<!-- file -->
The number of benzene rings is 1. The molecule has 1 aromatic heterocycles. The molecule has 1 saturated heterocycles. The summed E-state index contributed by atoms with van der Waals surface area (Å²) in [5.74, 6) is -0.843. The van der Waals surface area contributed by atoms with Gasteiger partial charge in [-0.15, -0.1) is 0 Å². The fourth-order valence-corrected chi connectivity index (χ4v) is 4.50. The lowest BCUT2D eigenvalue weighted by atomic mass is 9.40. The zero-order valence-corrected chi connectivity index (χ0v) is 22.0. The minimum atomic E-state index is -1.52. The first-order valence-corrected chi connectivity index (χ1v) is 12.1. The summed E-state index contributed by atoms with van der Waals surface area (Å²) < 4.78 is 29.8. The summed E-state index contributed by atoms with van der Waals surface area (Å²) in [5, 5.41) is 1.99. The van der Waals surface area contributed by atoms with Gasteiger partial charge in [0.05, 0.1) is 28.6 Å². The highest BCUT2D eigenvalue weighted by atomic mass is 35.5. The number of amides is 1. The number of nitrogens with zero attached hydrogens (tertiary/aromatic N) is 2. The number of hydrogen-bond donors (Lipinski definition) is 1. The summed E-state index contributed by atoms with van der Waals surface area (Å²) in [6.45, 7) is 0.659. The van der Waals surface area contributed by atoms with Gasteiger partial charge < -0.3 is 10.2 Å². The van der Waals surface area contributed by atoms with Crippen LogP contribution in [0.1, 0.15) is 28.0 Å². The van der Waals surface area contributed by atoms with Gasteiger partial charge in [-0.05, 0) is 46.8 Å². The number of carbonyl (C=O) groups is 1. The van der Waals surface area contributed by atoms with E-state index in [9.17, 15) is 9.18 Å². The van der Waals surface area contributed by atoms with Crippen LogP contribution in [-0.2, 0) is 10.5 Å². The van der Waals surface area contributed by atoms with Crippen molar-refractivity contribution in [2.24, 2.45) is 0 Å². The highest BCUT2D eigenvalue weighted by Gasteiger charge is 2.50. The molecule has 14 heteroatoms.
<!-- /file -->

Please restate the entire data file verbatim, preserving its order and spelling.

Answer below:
The number of benzene rings is 1. The molecule has 1 aromatic heterocycles. The molecule has 1 saturated heterocycles. The summed E-state index contributed by atoms with van der Waals surface area (Å²) in [5.74, 6) is -0.843. The van der Waals surface area contributed by atoms with Gasteiger partial charge in [-0.15, -0.1) is 0 Å². The fourth-order valence-corrected chi connectivity index (χ4v) is 4.50. The lowest BCUT2D eigenvalue weighted by atomic mass is 9.40. The zero-order valence-corrected chi connectivity index (χ0v) is 22.0. The minimum atomic E-state index is -1.52. The first-order valence-corrected chi connectivity index (χ1v) is 12.1. The summed E-state index contributed by atoms with van der Waals surface area (Å²) < 4.78 is 29.8. The summed E-state index contributed by atoms with van der Waals surface area (Å²) in [5, 5.41) is 1.99. The van der Waals surface area contributed by atoms with Gasteiger partial charge in [0.05, 0.1) is 28.6 Å². The highest BCUT2D eigenvalue weighted by atomic mass is 35.5. The number of amides is 1. The number of nitrogens with zero attached hydrogens (tertiary/aromatic N) is 2. The number of hydrogen-bond donors (Lipinski definition) is 1. The summed E-state index contributed by atoms with van der Waals surface area (Å²) in [6.45, 7) is 0.659. The van der Waals surface area contributed by atoms with Gasteiger partial charge < -0.3 is 10.2 Å². The van der Waals surface area contributed by atoms with Crippen LogP contribution in [0.1, 0.15) is 28.0 Å². The van der Waals surface area contributed by atoms with Gasteiger partial charge in [-0.05, 0) is 46.8 Å². The number of carbonyl (C=O) groups is 1. The van der Waals surface area contributed by atoms with E-state index in [9.17, 15) is 9.18 Å². The van der Waals surface area contributed by atoms with Crippen LogP contribution in [-0.2, 0) is 10.5 Å². The van der Waals surface area contributed by atoms with Crippen molar-refractivity contribution in [2.24, 2.45) is 0 Å². The highest BCUT2D eigenvalue weighted by Gasteiger charge is 2.50. The molecule has 14 heteroatoms.